The controversial check will be introduced in schools next month and will be taken by all children at the end of Year 1.
Ministers believe that systematic synthetic phonics is the method proven to improve reading standards for all children, including the weakest readers.
But critics of the test, which involves children reading aloud a mixture of real and made-up words, say that it does not give a true picture of children’s reading ability or comprehension.
Just 32 per cent of the Year 1 pupils in 300 schools who took a trial run of the test last summer passed it.
Speaking at the National Association of Head Teachers conference in Harrogate at the weekend, the union's general secretary Russell Hobby said that if the phonics screening check was not used as a proper assessment the union would join forces with other teaching unions such as the National Union of Teachers to stop the test.
Mr Hobby said, ‘We fear that the pass rate for the new phonics screening check will be set at an arbitrary high level in order to fuel headlines about children failing to learn to read.’
He added, ‘There is not yet a robust evidence base for any particular pass rate. We don’t see the need for this screening check – it is inferior to what most schools do already – but if it is to happen it should be used as a genuine diagnostic test, not a stick to beat schools with.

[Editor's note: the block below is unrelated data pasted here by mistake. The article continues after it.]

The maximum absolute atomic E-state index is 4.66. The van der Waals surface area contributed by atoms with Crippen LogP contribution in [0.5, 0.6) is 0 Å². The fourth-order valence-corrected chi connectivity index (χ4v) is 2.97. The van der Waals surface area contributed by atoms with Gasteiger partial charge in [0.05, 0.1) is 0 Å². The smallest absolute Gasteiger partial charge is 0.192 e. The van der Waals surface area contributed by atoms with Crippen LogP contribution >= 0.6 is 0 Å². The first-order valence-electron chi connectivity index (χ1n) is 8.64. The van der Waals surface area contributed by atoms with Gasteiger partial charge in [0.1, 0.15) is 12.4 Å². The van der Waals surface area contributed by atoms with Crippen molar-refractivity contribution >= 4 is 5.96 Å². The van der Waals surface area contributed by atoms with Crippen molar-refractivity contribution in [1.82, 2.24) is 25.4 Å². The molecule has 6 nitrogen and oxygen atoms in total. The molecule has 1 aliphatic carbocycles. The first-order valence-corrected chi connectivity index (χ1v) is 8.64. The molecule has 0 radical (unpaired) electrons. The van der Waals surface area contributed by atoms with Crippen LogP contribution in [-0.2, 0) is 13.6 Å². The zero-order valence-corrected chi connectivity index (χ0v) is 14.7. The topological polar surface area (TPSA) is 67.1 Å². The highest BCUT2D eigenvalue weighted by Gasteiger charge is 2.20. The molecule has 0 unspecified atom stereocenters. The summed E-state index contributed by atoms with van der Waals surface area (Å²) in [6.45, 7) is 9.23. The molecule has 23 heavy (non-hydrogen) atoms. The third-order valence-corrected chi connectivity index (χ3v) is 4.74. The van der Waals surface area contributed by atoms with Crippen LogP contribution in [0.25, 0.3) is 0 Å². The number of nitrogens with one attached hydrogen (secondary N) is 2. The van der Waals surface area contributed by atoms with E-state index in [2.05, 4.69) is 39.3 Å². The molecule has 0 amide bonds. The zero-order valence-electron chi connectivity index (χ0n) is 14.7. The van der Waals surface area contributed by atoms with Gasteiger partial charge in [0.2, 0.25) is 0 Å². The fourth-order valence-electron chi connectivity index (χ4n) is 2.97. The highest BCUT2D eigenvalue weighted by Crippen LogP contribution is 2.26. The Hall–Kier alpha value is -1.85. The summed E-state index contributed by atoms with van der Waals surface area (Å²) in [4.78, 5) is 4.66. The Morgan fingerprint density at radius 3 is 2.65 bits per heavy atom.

‘And if it is used to attack rather than assess, that will be the end of the screening check as far as the NAHT is concerned. And we will happily work with our colleagues in other unions like NUT to frustrate its further application.’
Mr Hobby’s speech also talked about concerns that schools are being forced to become academies.
He said the association had worked successfully with several schools resisting becoming academies, and that he believed that the vast majority of primary schools would retain their maintained status.
‘Not every school will become an academy or wants to do so. It must not be the only tool in the box. When ministers highlight the half of schools becoming academies, they mean secondaries. And they are in danger of forgetting about the 97 per cent of primaries that have not yet gone down this route,' he said.
‘I believe that the vast majority of 17,500 primary schools in this country will remain maintained schools. The fear of being "the last school left in the LA" is unfounded. I want schools to know that they have a very real choice, not to be overwhelmed by momentum, to be able to follow their education values.’